Someone must have gone to considerable lengths to add a new tier to the East stand in readiness for the upsurge in ticket sales! Honestly – that upper tier doesn’t exist anywhere except on your computer screen.
But doesn’t it look nice!
Just imagine what this guy could do to images of the fish I catch…
So Was It Worth It?
Just back from the game and feeling completely deflated. It wasn’t what you would call a vintage attacking performance from Donny but they did enough to contain all Swansea’s efforts despite them having by far the lion’s share of possession. Indeed we played like the away side yet could so easily have been out of sight before Swansea’s injury time equaliser.
The last time I saw Rovers play Swansea we had a goal disallowed early on and they then hit us with four in reply from just five attempts on goal. When our first ‘goal’ was disallowed today I couldn’t help feeling history might repeat itself but Hayter’s fifth goal in five games gave reason for optimism.
That goal incidentally made Rovers the first team in the Championship this season to score in each of ten consecutive league games.
Meanwhile Swansea huffed and puffed prettily but the vital killer punch was missing. Sulivan was barely troubled all afternoon as Rovers simply wound the clock down for an hour yet still squandered a couple of gilt edged chances.
And then the fourth official came up with 4 extra minutes. Fergie would have smiled at three, never mind FOUR! And as so often happens Swansea got a break out of the blue. It wasn’t like anyone saw it coming, but what was Cops doing as last man and playing Rangel onside?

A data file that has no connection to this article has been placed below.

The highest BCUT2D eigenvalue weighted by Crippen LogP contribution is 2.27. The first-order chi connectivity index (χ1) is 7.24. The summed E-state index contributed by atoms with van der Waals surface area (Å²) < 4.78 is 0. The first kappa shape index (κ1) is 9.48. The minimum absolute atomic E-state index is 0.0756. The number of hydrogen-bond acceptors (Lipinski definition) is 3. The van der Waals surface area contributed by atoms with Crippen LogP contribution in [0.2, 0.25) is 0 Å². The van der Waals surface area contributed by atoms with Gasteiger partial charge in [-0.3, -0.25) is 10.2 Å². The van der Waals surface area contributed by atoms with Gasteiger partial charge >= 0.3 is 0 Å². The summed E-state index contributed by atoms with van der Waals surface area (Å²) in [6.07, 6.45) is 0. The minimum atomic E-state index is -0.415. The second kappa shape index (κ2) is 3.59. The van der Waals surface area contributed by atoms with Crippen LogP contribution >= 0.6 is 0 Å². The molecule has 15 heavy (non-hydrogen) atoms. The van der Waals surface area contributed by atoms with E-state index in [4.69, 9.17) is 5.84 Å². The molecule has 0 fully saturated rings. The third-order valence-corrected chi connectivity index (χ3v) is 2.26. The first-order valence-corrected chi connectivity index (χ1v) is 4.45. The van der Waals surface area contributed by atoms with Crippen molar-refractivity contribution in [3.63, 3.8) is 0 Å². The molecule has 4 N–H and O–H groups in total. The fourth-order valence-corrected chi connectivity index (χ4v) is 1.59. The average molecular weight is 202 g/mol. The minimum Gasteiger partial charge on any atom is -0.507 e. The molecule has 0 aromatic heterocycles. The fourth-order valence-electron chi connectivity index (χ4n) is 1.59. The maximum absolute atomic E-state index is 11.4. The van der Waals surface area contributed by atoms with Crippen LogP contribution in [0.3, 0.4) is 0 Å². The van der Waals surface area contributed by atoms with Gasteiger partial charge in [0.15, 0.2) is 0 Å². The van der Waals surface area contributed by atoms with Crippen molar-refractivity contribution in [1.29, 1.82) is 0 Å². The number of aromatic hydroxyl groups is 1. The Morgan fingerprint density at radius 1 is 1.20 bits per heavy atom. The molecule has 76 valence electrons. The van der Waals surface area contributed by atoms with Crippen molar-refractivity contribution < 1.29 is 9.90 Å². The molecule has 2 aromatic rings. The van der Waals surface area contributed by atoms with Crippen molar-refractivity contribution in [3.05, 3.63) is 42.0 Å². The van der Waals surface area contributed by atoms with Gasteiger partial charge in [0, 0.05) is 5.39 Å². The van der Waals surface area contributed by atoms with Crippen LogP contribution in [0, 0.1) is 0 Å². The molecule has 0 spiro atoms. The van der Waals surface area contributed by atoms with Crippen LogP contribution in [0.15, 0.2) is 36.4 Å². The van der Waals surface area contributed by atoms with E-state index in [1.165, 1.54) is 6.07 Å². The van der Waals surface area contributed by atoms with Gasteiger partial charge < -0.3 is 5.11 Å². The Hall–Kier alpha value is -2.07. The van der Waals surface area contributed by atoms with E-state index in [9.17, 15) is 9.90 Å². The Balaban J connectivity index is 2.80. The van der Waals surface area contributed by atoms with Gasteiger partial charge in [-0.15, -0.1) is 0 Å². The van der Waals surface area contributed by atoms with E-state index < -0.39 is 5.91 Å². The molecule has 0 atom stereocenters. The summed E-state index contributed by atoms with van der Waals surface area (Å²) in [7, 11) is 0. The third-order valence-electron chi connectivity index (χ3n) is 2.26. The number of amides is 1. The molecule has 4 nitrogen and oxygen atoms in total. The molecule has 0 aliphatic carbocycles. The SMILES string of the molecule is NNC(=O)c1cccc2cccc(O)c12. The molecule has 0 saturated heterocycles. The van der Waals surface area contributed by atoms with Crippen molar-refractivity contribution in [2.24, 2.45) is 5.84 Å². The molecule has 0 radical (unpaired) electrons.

Well, some say it was offside, others claim handball but whichever way you look at it, we were punished for one momentary lapse. We’re not called the Arsenal Of The North for nothing you know (neither team can hold on to a lead…)
But as ever, I wish Swansea well. They play the game the right way. Lots of neat tippy-tappy passing! Who knows, we may yet meet them in the play-offs and that would be a delightful contest for connoisseurs of the beautiful game.
Sky Sports News was on the ball though: “Swansea held to a 1-1 draw at home by Doncaster but stay 3rd”. Swansea at home…?
Dingles up next. At Twickenham according to Sky, no doubt!
Old Friends Reunited
The recent piece about friends from Junior school set me thinking. Who really was my closest friend back in those far of days of endless summers and short trousers? Blow me, I only bumped into him at half time during the Swansea game. I attended my first ever Rovers game along with him and his parents, against Rochdale on 19th September, 1959, (at Belle Vue) and we won 2-1. The fixtures for that time make for interesting reading. Rovers’ next four opponents were Southport, Gateshead, Darlington and Aldershot. Not one survives in the NPower League today.
Meanwhile the clueless who follow Man U, City, Chelsea, Liverpool and Arsenal have the temerity to talk about being in various stages of crisis. Seriously, they haven’t got a clue!